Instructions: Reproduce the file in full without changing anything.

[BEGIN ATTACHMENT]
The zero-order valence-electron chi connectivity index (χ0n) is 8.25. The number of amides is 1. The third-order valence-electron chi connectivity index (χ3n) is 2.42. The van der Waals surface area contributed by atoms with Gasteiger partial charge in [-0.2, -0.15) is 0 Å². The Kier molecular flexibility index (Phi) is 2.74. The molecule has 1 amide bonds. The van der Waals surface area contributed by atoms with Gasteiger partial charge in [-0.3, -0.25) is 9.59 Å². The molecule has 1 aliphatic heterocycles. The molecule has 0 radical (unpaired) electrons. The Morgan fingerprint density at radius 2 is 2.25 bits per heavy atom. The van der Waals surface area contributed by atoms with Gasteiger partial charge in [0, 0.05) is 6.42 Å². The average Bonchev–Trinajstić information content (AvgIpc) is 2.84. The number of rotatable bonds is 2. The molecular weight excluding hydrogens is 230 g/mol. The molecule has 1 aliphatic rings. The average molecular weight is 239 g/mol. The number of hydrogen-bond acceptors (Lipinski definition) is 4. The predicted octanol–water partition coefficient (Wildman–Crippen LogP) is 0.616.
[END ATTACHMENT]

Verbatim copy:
The zero-order valence-electron chi connectivity index (χ0n) is 8.25. The number of amides is 1. The third-order valence-electron chi connectivity index (χ3n) is 2.42. The van der Waals surface area contributed by atoms with Gasteiger partial charge in [-0.2, -0.15) is 0 Å². The Kier molecular flexibility index (Phi) is 2.74. The molecule has 1 amide bonds. The van der Waals surface area contributed by atoms with Gasteiger partial charge in [-0.3, -0.25) is 9.59 Å². The molecule has 1 aliphatic heterocycles. The molecule has 0 radical (unpaired) electrons. The Morgan fingerprint density at radius 2 is 2.25 bits per heavy atom. The van der Waals surface area contributed by atoms with Gasteiger partial charge in [0, 0.05) is 6.42 Å². The average Bonchev–Trinajstić information content (AvgIpc) is 2.84. The number of rotatable bonds is 2. The molecular weight excluding hydrogens is 230 g/mol. The molecule has 1 aliphatic rings. The average molecular weight is 239 g/mol. The number of hydrogen-bond acceptors (Lipinski definition) is 4. The predicted octanol–water partition coefficient (Wildman–Crippen LogP) is 0.616.